Knowledge management in a COVID-19 world
In just a few months, COVID-19 has impacted businesses around the globe in fundamental ways that are still being realized.
Remote work has skyrocketed, business forecasts and models are changing, and the technologies that are relied upon to interpret events, communicate, and collaborate are more important than ever.
KMWorld, in partnership with Starmind, is in the process of fielding a major study on how knowledge workers' lives are changing and how companies are currently approaching digital transformation and knowledge management.
In a recent webinar, Stefan Gass, CMO and head of growth, Starmind, and Joe McKendrick, analyst, Unisphere Research, discussed key research insights on how KM is changing in a COVID-19 world.
The objective of this survey is to gauge the impact COVID-19 is having on businesses, identify ongoing challenges, and offer best practice solutions, according to McKendrick.
Remote workers now make up 51%-75% of the workforce throughout different companies, according to the survey.
The new world of workplaces and collaboration is showing consistency in productivity among 37% of remote workers, McKendrick said, while 13% of respondents noted that productivity dropped about 5%.
When it came to the loss of productivity, the top challenges included communication issues, difficulty getting to information within silos, lack of access to information, and there was more time spent searching for information, according to McKendrick.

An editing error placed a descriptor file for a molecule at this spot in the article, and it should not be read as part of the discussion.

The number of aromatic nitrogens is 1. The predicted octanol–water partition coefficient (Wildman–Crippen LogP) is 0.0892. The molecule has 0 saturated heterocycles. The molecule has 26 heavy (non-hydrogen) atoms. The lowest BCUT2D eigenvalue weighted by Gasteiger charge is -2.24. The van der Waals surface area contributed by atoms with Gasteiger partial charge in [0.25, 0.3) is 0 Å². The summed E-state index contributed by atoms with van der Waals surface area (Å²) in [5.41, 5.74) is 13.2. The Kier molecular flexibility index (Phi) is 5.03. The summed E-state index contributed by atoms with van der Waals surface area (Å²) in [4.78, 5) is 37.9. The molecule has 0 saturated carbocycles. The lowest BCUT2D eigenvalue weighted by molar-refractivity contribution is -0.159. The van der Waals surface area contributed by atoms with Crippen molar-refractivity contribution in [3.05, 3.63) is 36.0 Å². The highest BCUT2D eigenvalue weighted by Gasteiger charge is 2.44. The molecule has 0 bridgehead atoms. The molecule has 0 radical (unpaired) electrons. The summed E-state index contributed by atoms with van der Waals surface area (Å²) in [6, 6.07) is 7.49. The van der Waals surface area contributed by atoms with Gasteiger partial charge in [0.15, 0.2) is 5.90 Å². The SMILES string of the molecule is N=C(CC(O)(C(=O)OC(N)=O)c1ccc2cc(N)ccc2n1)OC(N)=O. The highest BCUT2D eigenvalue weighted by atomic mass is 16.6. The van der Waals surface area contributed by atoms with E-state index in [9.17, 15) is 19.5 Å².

About 50% of organizations were somewhat agile when it came to transitioning remotely, according to the survey. Companies already had a few employees that worked remote but they still faced some challenges when it came to having a full-scale remote workforce, McKendrick said.
Respondents noted that the most helpful software for a potentially turbulent economy includes collaboration/knowledge sharing tools (ex: slack), customer service tools (ex: chatbots), workforce analytics, employee experience, and personalized customer experience solutions.
Forty percent of companies surveyed said they were somewhat seeing benefits from using AI, McKendrick said. AI was delivering tangible benefits for these companies when it came to the efficiency/replace manual processes, improve customer experiences/satisfaction, and automation.
Due to this survey the implications of COVID-19 on knowledge management shows that trustworthy and easy-to-find information is critical during uncertain times, Gass said.
There should be a greater emphasis on flexibility throughout the organization. Digital transformation and the move to the cloud open up innovative ways to share information.
AI is essential to help provide digital transformation at high speed, Gass said. There will be more reliance on KM for consistent information and guidance.
An archived on-demand replay of this webinar is available here.
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